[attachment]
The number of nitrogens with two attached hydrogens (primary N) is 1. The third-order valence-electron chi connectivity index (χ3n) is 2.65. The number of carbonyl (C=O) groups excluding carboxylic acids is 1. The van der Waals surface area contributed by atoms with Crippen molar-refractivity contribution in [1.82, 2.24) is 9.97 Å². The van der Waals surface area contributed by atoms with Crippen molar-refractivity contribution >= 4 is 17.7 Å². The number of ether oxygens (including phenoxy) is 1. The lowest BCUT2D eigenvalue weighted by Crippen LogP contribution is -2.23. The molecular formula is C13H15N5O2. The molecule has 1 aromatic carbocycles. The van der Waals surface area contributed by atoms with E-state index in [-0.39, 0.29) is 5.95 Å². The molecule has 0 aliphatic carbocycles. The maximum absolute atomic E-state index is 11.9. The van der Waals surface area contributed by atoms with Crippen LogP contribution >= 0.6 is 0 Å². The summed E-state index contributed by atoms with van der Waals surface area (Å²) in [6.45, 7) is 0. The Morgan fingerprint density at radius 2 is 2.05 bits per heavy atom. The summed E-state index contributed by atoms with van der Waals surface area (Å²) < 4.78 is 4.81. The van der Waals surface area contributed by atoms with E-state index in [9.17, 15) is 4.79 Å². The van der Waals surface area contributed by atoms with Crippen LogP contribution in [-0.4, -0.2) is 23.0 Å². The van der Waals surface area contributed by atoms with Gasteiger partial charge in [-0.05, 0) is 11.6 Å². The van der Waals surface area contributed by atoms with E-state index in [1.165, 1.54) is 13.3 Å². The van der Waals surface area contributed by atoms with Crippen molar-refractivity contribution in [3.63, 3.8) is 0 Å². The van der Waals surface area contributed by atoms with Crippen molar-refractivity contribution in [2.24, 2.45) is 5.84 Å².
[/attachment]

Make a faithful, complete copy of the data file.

The number of nitrogens with two attached hydrogens (primary N) is 1. The third-order valence-electron chi connectivity index (χ3n) is 2.65. The number of carbonyl (C=O) groups excluding carboxylic acids is 1. The van der Waals surface area contributed by atoms with Crippen molar-refractivity contribution in [1.82, 2.24) is 9.97 Å². The van der Waals surface area contributed by atoms with Crippen molar-refractivity contribution >= 4 is 17.7 Å². The number of ether oxygens (including phenoxy) is 1. The lowest BCUT2D eigenvalue weighted by Crippen LogP contribution is -2.23. The molecular formula is C13H15N5O2. The molecule has 1 aromatic carbocycles. The van der Waals surface area contributed by atoms with E-state index in [-0.39, 0.29) is 5.95 Å². The molecule has 0 aliphatic carbocycles. The maximum absolute atomic E-state index is 11.9. The van der Waals surface area contributed by atoms with Crippen LogP contribution >= 0.6 is 0 Å². The summed E-state index contributed by atoms with van der Waals surface area (Å²) in [6.45, 7) is 0. The Morgan fingerprint density at radius 2 is 2.05 bits per heavy atom. The summed E-state index contributed by atoms with van der Waals surface area (Å²) < 4.78 is 4.81. The van der Waals surface area contributed by atoms with E-state index in [9.17, 15) is 4.79 Å². The van der Waals surface area contributed by atoms with Crippen LogP contribution in [-0.4, -0.2) is 23.0 Å². The van der Waals surface area contributed by atoms with Gasteiger partial charge in [-0.05, 0) is 11.6 Å². The van der Waals surface area contributed by atoms with E-state index in [1.165, 1.54) is 13.3 Å². The van der Waals surface area contributed by atoms with Crippen molar-refractivity contribution in [3.63, 3.8) is 0 Å². The van der Waals surface area contributed by atoms with Crippen molar-refractivity contribution in [2.24, 2.45) is 5.84 Å².